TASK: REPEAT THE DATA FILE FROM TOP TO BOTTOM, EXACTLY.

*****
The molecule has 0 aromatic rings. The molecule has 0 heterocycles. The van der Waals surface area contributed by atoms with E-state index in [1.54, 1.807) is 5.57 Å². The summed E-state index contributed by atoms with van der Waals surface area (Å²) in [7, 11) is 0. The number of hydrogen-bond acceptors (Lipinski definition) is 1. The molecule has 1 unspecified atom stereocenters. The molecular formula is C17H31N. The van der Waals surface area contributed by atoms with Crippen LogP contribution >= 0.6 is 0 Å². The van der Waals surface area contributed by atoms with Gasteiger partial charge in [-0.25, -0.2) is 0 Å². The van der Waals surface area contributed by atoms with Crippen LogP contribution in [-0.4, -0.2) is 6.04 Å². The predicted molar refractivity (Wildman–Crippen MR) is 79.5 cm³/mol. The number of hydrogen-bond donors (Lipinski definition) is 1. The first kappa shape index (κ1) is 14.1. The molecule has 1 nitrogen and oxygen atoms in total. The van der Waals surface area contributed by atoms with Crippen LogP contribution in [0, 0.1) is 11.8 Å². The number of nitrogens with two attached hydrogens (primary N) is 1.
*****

The molecule has 0 aromatic rings. The molecule has 0 heterocycles. The van der Waals surface area contributed by atoms with E-state index in [1.54, 1.807) is 5.57 Å². The summed E-state index contributed by atoms with van der Waals surface area (Å²) in [7, 11) is 0. The number of hydrogen-bond acceptors (Lipinski definition) is 1. The molecule has 1 unspecified atom stereocenters. The molecular formula is C17H31N. The van der Waals surface area contributed by atoms with Crippen LogP contribution >= 0.6 is 0 Å². The van der Waals surface area contributed by atoms with Gasteiger partial charge in [-0.25, -0.2) is 0 Å². The van der Waals surface area contributed by atoms with Crippen LogP contribution in [-0.4, -0.2) is 6.04 Å². The predicted molar refractivity (Wildman–Crippen MR) is 79.5 cm³/mol. The number of hydrogen-bond donors (Lipinski definition) is 1. The first kappa shape index (κ1) is 14.1. The molecule has 1 nitrogen and oxygen atoms in total. The van der Waals surface area contributed by atoms with Crippen LogP contribution in [0, 0.1) is 11.8 Å². The number of nitrogens with two attached hydrogens (primary N) is 1.